You’ll be shocked, shocked I tell you, to find that not one of those tips involves cycling or walking for shorter journeys, or avoiding unnecessary trips (though number nine's advice about doing multiple errands on the one drive arguably strays perilously close to that for the Mail’s readership).

Too much wishful thinking on my part?

08 March 2022, 15:42
Paris-Nice 2022 - Pedersen stage win
Mads Pedersen shows his classics form with Paris-Nice sprint win

After a relatively disappointing classics campaign last year, 2019 world champion Mads Pedersen once again proved he’s one to watch in the upcoming cobbled races with a convincing victory from a reduced bunch sprint into Dun-le-Palestel at stage three of Paris-Nice.

The Trek-Segafredo rider held off classics rival Wout van Aert and a fast-finishing Bryan Coquard on the slightly uphill run to the line to take his team’s first WorldTour success since Bauke Mollema’s win at last year’s Tour de France.

Yellow jersey Christophe Laporte went down hard in a crash during the final sprint with Groupama-FDJ’s Luxembourg champion Kevin Geniets, but was able to retain his one second overall lead over Jumbo-Visma teammate van Aert.

Paris-Nice 2022 - Laporte crash

By the frenetic standards of the first two stages, today was altogether quieter. Once the day’s break – a strong one which featured Thomas De Gendt, Alexis Gougeard and Owain Doull – DSM’s Søren Kragh Andersen made two separate attempts to jump away, with no ultimate success.

However, the constant pressure at the front of the peloton on the final climbs killed off the hopes of many of the big sprinters, including yesterday’s winner Fabio Jakobsen and Sam Bennett, who has endured a frustrating start to his time back at Bora-Hansgrohe.

Total Energies’ Pierre Latour – the highest placed possible overall contender behind the Jumbo trio – looked feisty at the day’s second intermediate sprint, taking the bonus seconds ahead of Primož Roglič. The Slovenian, who ends the day third overall, 24 seconds ahead of Latour and 30 in front of the likes of Aleksandr Vlasov, Nairo Quintana, and Adam and Simon Yates, will be hoping to widen the gap opened up on stage one to a yawning chasm following tomorrow’s 13.4km time trial.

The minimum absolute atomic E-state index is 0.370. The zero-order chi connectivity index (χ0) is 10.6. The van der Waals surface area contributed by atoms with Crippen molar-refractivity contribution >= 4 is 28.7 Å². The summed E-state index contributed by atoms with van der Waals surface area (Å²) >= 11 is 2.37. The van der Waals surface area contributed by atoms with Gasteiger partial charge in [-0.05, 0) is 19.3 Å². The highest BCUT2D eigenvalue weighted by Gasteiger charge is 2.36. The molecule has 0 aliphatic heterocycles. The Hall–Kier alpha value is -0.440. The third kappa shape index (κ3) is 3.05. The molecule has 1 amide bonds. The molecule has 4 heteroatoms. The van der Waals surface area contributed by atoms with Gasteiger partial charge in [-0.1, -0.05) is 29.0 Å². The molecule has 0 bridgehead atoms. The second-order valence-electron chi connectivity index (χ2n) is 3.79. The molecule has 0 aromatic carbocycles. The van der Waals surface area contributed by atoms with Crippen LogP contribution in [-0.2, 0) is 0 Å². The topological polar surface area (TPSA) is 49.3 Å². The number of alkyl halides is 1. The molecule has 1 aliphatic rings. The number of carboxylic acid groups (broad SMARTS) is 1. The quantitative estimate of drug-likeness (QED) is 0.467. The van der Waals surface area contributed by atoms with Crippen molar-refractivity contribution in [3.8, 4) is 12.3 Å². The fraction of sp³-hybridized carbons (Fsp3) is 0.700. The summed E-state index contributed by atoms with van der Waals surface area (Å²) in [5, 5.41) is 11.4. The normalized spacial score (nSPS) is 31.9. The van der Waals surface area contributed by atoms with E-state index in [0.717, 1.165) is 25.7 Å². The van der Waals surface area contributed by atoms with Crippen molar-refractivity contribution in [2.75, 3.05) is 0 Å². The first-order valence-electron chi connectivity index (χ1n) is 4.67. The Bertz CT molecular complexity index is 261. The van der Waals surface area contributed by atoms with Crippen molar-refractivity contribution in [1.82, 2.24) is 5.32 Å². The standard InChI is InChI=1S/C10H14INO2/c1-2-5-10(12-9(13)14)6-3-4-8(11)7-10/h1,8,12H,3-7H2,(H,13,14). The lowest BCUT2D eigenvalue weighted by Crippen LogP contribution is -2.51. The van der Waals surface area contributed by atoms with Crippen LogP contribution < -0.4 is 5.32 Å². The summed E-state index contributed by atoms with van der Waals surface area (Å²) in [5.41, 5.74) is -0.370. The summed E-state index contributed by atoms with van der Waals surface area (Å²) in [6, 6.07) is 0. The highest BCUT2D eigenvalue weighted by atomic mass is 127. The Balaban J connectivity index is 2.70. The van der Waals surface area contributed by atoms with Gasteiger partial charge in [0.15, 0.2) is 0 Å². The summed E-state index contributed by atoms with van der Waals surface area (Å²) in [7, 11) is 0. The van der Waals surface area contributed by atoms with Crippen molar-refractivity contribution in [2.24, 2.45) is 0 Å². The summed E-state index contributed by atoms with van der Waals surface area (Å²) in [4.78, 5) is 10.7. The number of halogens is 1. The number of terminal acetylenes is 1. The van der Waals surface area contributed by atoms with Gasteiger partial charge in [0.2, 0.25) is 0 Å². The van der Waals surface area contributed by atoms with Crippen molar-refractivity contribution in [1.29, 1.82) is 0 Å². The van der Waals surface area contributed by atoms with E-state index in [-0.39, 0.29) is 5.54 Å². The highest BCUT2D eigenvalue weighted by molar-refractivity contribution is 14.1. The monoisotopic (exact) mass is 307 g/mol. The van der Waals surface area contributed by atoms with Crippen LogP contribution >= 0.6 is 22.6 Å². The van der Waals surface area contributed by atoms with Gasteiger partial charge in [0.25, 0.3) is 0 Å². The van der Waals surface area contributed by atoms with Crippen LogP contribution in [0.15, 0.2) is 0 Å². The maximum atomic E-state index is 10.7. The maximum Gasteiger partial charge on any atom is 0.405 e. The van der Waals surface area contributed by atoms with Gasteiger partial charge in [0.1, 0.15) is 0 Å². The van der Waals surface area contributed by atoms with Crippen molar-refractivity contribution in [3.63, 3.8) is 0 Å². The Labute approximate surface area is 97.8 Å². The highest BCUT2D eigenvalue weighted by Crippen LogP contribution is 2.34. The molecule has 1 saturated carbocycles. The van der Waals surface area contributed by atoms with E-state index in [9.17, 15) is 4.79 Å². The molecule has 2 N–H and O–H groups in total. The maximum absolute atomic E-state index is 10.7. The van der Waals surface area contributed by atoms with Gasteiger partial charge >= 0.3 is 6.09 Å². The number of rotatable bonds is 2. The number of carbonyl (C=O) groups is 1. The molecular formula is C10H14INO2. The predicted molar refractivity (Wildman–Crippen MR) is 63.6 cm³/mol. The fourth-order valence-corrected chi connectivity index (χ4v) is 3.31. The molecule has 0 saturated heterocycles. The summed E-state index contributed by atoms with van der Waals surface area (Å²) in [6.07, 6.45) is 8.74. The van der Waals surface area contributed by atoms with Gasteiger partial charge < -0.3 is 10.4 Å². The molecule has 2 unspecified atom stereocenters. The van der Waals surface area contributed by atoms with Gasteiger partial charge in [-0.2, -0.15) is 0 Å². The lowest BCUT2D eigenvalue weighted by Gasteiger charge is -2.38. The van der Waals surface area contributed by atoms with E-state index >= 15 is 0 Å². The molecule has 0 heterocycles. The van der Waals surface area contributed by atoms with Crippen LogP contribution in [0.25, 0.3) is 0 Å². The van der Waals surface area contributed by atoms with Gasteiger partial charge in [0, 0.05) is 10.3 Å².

08 March 2022, 14:38
International Women’s Day: Women’s Cycling Stories event on Zoom tonight

To mark International Women’s Day, Lady Pedal – a women’s cycling community group based in Manchester – will host the fifth edition of Women’s Cycling Stories, a night of inspirational talks and stories by women from diverse backgrounds and cycling experiences.

The talks will feature a range of interesting and thought-provoking themes, such as women and active travel, adventure riding, racial equality, and body image and transitioning.

The panel discussion, supported by This Girl Can and MCR Active, is organised by Lady Pedal, a group which arranges cycling events for women and aims to “encourage women to cycle by helping them to feel safe and confident on Manchester's roads”.

The free event, naturally, takes place on Zoom and kicks off at 7pm this evening. You can register for tonight’s event here

08 March 2022, 13:50
The Race from the Sun

Paris-Nice, the best stage race in the world (you know I’m right), is commonly known as the ‘race to the sun’; the logic being that as the riders travel from France’s capital to the Côte d'Azur they will leave behind the cold, grey, rainy conditions of winter for the inviting blue skies of spring.

However, echelon-inducing wind aside, this has been an unusually sunny start to Paris-Nice, with rain and colder temperatures instead forecast for the race’s conclusion in the south of France at the weekend. Perhaps that’s why Primož Roglič, scuppered by bad luck during the closing stage of the 2021 edition, seems so keen to wrap up proceedings early this year.

At the moment, a very strong trio of Thomas De Gendt (who as we saw earlier was very excited to ride into Balsac today), Alexis Gougeard and Owain Doull are out front enjoying the unseasonal sunshine in La France profonde. Until Jumbo-Visma decide to detonate the race in the crosswinds again, that is…

08 March 2022, 13:17
Ned Boulting issues Highway Code mea culpa

> Highway Code changes: ‘What about cyclists, or do the rules not apply to them?’ 

08 March 2022, 13:12
Pidcock cyclo-cross World Champs celebration (screenshot via GCN)
Super Tom: Bioracer creates special kit in honour of cyclocross world champ’s signature celebration

It’s already one of modern cycling’s most iconic celebrations – now Tom Pidcock’s got the kit to back it up (or at least wear on the local club Halloween ride). Superman and the rainbow bands – a classic combination I’m sure you’ll agree.

Not sure how aero or UCI-compliant the cape is, mind you…

08 March 2022, 12:45
‘We need to stop finger-wagging about helmets’, says West Midlands Cycling and Walking Commissioner